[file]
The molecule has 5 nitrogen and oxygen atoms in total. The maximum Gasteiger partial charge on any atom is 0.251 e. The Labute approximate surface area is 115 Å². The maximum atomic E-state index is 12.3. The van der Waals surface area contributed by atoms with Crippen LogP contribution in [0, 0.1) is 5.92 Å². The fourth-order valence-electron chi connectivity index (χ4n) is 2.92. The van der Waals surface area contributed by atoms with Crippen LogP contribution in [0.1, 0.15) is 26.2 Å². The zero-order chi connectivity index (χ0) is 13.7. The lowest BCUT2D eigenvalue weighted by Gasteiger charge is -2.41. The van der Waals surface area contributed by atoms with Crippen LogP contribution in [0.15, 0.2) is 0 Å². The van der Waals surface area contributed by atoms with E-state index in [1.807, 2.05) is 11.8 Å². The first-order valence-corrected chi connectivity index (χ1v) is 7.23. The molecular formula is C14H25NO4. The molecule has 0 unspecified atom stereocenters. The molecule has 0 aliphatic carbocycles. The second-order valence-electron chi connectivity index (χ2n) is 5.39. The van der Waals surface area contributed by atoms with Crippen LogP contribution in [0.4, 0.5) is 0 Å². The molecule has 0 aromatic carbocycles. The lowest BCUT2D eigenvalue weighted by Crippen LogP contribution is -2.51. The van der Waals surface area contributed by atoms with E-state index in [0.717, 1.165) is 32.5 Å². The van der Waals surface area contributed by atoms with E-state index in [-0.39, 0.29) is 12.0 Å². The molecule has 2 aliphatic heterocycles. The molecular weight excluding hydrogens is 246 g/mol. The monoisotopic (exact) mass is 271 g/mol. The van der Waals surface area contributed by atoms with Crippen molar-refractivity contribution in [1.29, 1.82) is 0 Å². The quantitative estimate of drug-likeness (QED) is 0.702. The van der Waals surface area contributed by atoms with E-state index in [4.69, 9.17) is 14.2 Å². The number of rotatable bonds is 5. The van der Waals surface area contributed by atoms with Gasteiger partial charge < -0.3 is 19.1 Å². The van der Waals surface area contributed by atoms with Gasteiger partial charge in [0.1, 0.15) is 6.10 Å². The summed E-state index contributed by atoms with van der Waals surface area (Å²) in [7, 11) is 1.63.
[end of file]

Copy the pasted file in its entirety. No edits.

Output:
The molecule has 5 nitrogen and oxygen atoms in total. The maximum Gasteiger partial charge on any atom is 0.251 e. The Labute approximate surface area is 115 Å². The maximum atomic E-state index is 12.3. The van der Waals surface area contributed by atoms with Crippen LogP contribution in [0, 0.1) is 5.92 Å². The fourth-order valence-electron chi connectivity index (χ4n) is 2.92. The van der Waals surface area contributed by atoms with Crippen LogP contribution in [0.1, 0.15) is 26.2 Å². The zero-order chi connectivity index (χ0) is 13.7. The lowest BCUT2D eigenvalue weighted by Gasteiger charge is -2.41. The van der Waals surface area contributed by atoms with Crippen LogP contribution in [0.15, 0.2) is 0 Å². The van der Waals surface area contributed by atoms with E-state index in [1.807, 2.05) is 11.8 Å². The first-order valence-corrected chi connectivity index (χ1v) is 7.23. The molecular formula is C14H25NO4. The molecule has 0 unspecified atom stereocenters. The molecule has 0 aliphatic carbocycles. The second-order valence-electron chi connectivity index (χ2n) is 5.39. The van der Waals surface area contributed by atoms with Crippen LogP contribution in [0.4, 0.5) is 0 Å². The molecule has 0 aromatic carbocycles. The lowest BCUT2D eigenvalue weighted by Crippen LogP contribution is -2.51. The van der Waals surface area contributed by atoms with E-state index in [0.717, 1.165) is 32.5 Å². The van der Waals surface area contributed by atoms with E-state index in [-0.39, 0.29) is 12.0 Å². The molecule has 2 aliphatic heterocycles. The molecular weight excluding hydrogens is 246 g/mol. The monoisotopic (exact) mass is 271 g/mol. The van der Waals surface area contributed by atoms with Crippen molar-refractivity contribution in [1.29, 1.82) is 0 Å². The quantitative estimate of drug-likeness (QED) is 0.702. The van der Waals surface area contributed by atoms with E-state index in [4.69, 9.17) is 14.2 Å². The number of rotatable bonds is 5. The van der Waals surface area contributed by atoms with Gasteiger partial charge < -0.3 is 19.1 Å². The van der Waals surface area contributed by atoms with Gasteiger partial charge in [0.1, 0.15) is 6.10 Å². The summed E-state index contributed by atoms with van der Waals surface area (Å²) in [7, 11) is 1.63.